English rugby needs to take a look at how the national cricket team changed direction earlier this summer against the New Zealanders as a potential footprint to follow. They should be bold in selection, investing in youth and spark of which there is a refreshingly good spread in the England premiership (and certain players involved in the Top 14, but that is for another time). There may be a few losses along the way but England are in danger of being left behind the super powers if they do not make some serious changes.
This then leaves the question of Stuart Lancaster. He is a good man and has done positive things for English rugby since taking the reigns in 2011. That said, there is no other way of looking at this exit other than a complete disaster for English rugby and there are no excuses. The buck stops with Lancaster and unfortunately that means finding someone who can ignite the men in white again.
Australia are in rude health and they will approach the knock out stages massively confident of going all the way. They will be battle hardened from this group of death and they will be safe in the knowledge that their nearest rivals have been coughing and spluttering their way through the group stages.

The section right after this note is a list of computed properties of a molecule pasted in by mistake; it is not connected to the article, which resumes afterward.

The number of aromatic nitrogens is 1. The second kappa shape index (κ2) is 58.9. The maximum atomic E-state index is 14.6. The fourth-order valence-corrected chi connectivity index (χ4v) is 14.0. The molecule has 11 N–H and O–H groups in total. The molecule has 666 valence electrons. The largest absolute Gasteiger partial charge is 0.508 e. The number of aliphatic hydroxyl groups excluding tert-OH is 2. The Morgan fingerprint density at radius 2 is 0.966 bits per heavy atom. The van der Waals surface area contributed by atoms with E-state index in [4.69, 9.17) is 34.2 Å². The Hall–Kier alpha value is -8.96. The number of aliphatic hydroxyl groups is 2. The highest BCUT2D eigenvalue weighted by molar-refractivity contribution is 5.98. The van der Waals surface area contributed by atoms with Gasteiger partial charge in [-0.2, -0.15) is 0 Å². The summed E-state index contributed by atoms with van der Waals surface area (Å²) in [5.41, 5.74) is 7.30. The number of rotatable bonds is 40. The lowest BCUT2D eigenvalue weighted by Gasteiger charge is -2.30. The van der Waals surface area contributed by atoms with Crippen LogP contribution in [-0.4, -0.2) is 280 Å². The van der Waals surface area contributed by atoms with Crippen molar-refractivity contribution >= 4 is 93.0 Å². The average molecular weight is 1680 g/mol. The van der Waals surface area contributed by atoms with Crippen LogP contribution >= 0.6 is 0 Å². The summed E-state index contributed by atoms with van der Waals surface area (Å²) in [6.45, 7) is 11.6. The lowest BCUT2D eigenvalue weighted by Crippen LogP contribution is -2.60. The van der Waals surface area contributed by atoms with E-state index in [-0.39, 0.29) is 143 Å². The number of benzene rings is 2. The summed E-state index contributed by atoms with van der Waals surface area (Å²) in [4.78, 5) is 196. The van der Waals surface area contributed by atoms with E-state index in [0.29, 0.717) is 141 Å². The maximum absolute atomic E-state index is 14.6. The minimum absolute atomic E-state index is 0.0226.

The Wallabies seem to have the right blend of experience, youth and talent to be able to raise their game through the finals. Hooper, Folau and Pocock remain pivotal to their hopes but they crucially have strength in depth, which not many of their rivals have.
One cannot underestimate what a hugely significant win this was for Cheika and his squad. Australian rugby is on the move again and few would bet against them toppling the All Blacks on this form, if we are to assume that they meet in the final.
What we all hope for is that the terrific atmosphere generated so far during this tournament does not peter out with the exit of England. We need the crowds to keep coming, as there is so much superb rugby to look forward to.]]>